Voters oust Carmen Trutanich as city attorney
Los Angeles City Atty. Carmen Trutanich was defeated in his bid for reelection by former Assemblyman Mike Feuer.
Trutanich announced his concession about 11:30 p.m.
[Updated at 11:45 p.m. At Rocco’s Tavern in Studio City, he thanked supporters and attorneys. The crowd chanted, “Nuch! Nuch! Nuch!”
“I ran for city attorney for all the right reasons, to be the people’s lawyer,” Trutanich said. He spoke of his rise from working-class roots in San Pedro and the accomplishments of the city attorney’s office in his tenure.
Trutanich declined to comment Tuesday on the reasons for his defeat.]
The mood was upbeat at Feuer’s election-night party at a Hancock Park home, where about 200 supporters gathered to watch returns. Several past and present officeholders stopped by, including state Sen. Ted Lieu (D-Torrance) and former L.A. City Councilman Greig Smith.
In the contest to be the city’s top lawyer, Trutanich, 61, faced hurdles to hang on to his job despite the usual advantage of incumbency. One problem was his decision to run for L.A. County district attorney last year, breaking an earlier promise not to seek another office until serving two terms at City Hall.
His opponents pounded him on the broken pledge; when he failed to make the district attorney runoff, he switched gears and announced that he would run again for his current post.
By then, Feuer, 55, a former city councilman who finished his allowable three terms in the state Assembly last year, was hard at work raising money and lining up endorsements.
Trutanich never caught up in fundraising. He finished 14 percentage points behind Feuer in the March primary and had trailed in every independent poll since.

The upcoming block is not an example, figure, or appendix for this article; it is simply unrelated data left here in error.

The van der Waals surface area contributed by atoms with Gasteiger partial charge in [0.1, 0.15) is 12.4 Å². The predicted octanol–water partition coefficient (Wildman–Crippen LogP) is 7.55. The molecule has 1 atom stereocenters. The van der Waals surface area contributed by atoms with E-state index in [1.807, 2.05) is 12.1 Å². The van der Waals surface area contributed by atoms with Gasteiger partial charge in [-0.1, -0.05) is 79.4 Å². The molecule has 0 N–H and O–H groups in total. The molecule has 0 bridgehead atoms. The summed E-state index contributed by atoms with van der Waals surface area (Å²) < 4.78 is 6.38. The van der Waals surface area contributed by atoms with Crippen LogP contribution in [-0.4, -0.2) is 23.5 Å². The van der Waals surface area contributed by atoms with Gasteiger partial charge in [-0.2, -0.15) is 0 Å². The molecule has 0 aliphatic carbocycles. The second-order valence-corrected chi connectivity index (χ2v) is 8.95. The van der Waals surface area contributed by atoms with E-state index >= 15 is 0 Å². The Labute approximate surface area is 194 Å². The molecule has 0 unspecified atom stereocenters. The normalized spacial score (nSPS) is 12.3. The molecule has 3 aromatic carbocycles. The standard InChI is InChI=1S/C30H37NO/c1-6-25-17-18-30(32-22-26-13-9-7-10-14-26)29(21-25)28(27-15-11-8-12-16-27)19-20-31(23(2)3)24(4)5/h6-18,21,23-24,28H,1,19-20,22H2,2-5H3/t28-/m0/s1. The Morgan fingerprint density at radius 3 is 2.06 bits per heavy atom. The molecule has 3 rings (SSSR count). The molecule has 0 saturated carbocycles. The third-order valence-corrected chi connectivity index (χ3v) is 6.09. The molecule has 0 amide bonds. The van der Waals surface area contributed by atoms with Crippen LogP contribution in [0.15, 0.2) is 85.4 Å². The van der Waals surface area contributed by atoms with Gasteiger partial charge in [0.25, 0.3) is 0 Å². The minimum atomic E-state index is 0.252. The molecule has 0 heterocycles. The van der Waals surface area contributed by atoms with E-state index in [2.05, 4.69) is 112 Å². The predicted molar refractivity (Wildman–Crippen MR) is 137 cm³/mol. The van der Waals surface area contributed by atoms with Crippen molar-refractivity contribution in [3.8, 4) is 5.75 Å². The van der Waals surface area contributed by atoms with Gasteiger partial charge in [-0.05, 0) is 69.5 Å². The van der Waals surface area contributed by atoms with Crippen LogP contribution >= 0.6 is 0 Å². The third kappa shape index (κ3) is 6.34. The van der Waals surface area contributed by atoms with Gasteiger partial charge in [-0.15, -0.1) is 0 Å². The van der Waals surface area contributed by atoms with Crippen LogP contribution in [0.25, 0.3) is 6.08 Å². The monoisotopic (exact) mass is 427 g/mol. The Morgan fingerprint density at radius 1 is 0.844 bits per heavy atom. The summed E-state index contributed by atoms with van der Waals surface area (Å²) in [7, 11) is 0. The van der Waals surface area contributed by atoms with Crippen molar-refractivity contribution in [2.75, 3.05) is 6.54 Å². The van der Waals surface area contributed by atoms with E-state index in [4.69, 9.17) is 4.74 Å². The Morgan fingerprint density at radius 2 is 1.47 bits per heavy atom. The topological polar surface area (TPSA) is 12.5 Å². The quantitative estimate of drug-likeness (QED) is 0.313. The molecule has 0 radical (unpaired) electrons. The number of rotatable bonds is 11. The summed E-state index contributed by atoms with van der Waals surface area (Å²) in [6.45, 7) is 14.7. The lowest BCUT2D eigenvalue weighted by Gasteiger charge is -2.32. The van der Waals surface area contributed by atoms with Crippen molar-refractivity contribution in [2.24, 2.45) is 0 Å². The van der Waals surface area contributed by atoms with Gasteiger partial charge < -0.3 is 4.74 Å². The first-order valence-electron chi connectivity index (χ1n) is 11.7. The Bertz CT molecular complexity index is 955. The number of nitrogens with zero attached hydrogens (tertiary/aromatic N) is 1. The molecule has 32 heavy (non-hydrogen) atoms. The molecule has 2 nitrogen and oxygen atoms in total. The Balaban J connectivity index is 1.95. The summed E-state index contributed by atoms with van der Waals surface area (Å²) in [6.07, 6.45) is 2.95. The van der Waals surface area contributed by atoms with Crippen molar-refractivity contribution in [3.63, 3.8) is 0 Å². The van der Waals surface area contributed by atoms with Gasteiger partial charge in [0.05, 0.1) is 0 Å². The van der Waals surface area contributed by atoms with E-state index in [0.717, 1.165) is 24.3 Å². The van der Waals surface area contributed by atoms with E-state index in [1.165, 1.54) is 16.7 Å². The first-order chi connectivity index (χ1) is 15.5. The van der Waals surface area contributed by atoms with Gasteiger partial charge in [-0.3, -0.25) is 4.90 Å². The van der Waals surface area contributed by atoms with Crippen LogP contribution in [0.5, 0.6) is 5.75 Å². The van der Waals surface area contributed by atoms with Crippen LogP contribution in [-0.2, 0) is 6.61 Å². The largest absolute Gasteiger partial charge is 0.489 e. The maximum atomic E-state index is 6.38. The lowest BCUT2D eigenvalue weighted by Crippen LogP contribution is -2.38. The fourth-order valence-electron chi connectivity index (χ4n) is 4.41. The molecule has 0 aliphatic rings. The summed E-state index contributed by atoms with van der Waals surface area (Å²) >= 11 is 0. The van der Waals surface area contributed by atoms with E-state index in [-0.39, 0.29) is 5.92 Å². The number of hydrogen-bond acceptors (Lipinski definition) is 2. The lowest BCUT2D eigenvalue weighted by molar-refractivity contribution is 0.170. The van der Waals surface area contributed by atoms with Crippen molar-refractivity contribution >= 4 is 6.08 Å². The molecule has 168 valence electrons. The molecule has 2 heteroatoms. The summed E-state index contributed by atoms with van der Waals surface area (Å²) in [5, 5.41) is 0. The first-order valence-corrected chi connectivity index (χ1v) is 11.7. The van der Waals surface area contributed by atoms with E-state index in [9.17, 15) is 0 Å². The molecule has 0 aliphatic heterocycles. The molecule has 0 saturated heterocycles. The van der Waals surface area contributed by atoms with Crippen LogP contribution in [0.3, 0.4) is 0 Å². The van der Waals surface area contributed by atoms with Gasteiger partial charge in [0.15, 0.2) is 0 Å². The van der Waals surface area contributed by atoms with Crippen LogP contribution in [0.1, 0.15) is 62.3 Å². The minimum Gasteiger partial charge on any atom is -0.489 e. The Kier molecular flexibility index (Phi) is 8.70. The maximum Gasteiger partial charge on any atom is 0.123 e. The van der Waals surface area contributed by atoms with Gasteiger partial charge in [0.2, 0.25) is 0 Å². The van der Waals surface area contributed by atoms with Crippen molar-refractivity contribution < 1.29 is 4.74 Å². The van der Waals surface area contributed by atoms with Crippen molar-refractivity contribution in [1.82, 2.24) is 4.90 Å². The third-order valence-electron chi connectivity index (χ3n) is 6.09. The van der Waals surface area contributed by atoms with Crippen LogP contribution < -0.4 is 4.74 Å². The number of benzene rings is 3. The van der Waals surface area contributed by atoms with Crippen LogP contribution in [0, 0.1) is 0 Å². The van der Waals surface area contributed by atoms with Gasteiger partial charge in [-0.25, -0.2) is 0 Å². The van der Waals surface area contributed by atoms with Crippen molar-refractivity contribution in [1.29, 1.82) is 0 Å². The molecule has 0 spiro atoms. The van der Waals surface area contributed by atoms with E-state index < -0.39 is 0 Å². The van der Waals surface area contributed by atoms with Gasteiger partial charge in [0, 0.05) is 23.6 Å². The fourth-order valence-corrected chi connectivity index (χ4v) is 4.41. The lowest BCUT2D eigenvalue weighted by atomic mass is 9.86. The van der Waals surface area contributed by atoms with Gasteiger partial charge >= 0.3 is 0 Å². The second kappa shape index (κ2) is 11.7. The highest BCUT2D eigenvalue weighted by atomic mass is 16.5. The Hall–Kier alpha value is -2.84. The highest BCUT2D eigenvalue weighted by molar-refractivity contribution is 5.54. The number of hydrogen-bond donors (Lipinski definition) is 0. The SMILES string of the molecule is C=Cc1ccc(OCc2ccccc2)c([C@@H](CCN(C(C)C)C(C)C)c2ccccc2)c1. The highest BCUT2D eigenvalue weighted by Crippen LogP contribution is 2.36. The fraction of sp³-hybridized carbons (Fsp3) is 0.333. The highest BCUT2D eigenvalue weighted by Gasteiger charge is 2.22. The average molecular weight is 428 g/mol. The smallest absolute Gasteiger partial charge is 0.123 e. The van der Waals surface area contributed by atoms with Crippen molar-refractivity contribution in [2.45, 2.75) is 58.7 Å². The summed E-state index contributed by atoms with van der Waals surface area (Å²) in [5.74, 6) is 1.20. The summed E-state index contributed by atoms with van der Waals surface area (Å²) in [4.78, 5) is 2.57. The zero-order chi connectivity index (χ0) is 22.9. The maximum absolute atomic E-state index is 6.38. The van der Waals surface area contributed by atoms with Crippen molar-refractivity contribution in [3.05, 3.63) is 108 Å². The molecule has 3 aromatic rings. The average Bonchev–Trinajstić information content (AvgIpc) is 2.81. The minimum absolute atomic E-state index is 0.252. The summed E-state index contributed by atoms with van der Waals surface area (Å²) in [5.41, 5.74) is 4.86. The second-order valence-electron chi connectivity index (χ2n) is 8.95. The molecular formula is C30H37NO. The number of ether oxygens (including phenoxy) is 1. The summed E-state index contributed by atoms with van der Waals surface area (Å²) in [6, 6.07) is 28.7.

The race quickly heated up. Trutanich belittled Feuer’s lack of criminal trial experience and called him a “career politician looking for his next job.” Feuer said Trutanich had the wrong priorities and needlessly antagonized other officials, undercutting the office’s effectiveness.
The two candidates or their supporters filed numerous complaints against one another with the city Ethics Commission, charges that were still unresolved on election day.
A Trutanich ally filed a lawsuit accusing Feuer and his election consultant of conspiring to hide the true cost of the campaign to collect public taxpayer funds.
Feuer denied the allegations and called the suit “frivolous” and the work of a “desperate” campaign.
In one especially nasty mailer, the Trutanich campaign pasted Feuer’s face on a photo of disgraced cyclist Lance Armstrong’s bike-racing body and, for political insiders, plastered his consultant’s face on that of another cyclist. “Some men will lie, cheat and steal to finish the race first,” the mailer said.
Feuer, whose career has included pushing to reform politics, offered himself to voters as someone who has always lived by high ethical standards.
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